Maternal and Paternal Parenting and Girls' and Boys' Attachment Security in Middle Childhood
Rubin, Kenneth H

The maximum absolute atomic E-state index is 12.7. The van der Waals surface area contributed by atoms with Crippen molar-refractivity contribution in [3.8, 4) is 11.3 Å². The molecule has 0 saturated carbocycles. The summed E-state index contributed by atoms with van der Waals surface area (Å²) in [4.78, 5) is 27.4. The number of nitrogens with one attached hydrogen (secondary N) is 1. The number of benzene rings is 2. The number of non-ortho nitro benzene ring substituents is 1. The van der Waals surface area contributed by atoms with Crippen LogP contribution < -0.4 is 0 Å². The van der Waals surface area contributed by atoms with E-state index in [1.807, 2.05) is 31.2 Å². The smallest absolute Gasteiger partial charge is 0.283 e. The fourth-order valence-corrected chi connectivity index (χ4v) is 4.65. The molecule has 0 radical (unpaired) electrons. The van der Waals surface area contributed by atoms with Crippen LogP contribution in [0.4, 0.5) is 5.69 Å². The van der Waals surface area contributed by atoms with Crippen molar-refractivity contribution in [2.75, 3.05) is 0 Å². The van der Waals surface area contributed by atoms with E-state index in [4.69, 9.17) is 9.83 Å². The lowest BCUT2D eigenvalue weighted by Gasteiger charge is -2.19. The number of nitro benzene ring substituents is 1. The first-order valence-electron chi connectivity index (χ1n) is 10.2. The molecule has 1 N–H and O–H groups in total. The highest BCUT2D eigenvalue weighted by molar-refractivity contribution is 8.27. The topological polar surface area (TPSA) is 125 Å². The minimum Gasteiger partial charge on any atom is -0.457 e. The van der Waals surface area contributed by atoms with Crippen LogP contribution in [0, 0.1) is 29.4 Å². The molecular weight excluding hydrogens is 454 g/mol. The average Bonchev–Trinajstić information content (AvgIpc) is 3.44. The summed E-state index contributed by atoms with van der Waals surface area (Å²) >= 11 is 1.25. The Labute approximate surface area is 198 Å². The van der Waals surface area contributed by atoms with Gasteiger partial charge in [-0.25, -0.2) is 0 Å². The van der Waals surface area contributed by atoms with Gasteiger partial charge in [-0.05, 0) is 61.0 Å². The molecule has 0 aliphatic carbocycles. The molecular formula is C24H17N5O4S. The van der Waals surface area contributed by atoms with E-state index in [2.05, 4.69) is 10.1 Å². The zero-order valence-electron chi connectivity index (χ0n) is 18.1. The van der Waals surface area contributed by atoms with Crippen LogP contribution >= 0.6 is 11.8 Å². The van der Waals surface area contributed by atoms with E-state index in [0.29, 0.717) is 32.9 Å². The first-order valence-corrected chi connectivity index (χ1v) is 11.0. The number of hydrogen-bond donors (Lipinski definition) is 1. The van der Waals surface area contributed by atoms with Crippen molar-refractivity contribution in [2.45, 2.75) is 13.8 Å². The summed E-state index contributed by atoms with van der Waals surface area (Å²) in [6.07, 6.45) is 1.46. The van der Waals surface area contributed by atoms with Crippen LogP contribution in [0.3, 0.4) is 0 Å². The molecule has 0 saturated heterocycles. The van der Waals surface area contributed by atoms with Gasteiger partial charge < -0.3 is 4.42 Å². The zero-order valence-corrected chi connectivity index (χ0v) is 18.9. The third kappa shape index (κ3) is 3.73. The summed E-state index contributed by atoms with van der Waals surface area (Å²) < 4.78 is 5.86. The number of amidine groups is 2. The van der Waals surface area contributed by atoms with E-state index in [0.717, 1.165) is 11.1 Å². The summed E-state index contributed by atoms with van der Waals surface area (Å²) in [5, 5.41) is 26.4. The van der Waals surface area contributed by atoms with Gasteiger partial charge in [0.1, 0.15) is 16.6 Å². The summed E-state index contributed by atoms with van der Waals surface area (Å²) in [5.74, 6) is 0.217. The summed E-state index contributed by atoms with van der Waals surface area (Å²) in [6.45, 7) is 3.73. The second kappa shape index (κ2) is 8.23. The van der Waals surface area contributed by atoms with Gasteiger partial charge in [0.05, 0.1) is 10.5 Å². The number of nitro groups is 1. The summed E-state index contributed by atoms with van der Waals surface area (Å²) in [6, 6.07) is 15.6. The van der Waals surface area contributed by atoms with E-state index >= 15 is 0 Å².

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Current attachment security is presumed to reflect both early experiences and current relationships with attachment figures. However, few researchers have examined the parenting behaviors that are linked with attachment during middle childhood. The overall purpose of the present study was to investigate the relations among maternal and paternal parenting behaviors (sensitivity, encouragement of autonomy) and girls' and boys' attachment security with respect to their mothers and fathers. It has been suggested that fathering becomes more important as children grow older and form relationships outside the family. In addition, the type of sensitivity that promotes attachment security with mother may differ from the type of sensitivity that promotes attachment security with father. A perspective on attachment that encompasses security in both attachment and exploration suggests that parents must both respond sensitively to child distress and support autonomy. It was hypothesized that mothers are more likely to act as a safe haven and respond to child distress, whereas fathers are more likely to act as a secure base for exploration. Data from the NICHD Study of Early Child Care and Youth Development (NICHD SECCYD) were analyzed. Participants were restricted to "traditional nuclear" families. Data relevant to the current study were collected at laboratory and home visits when children were in Grades 3, 4, and 5. Parental sensitivity and respect for autonomy were observed in child-parent interactions in Grades 3 and 5. Parent-reported encouragement of autonomy was assessed at Grades 3 and 4. Child-reported felt security with respect to each parent, observed dyadic felt security, and parent-reported child attachment behaviors were assessed in Grades 3 and 5. Structural equation modeling was used to test the study hypotheses. The model that emerged contained significant correlations between maternal and paternal sensitivity and between child-mother and child-father attachment at both Grades 3 and 5, stability of both sensitivity and attachment, and predictive relations only within Grade 5. Taken as a whole, the results point to the need to take a developmental pathways perspective and to examine the reciprocal relations between children and parents in middle childhood.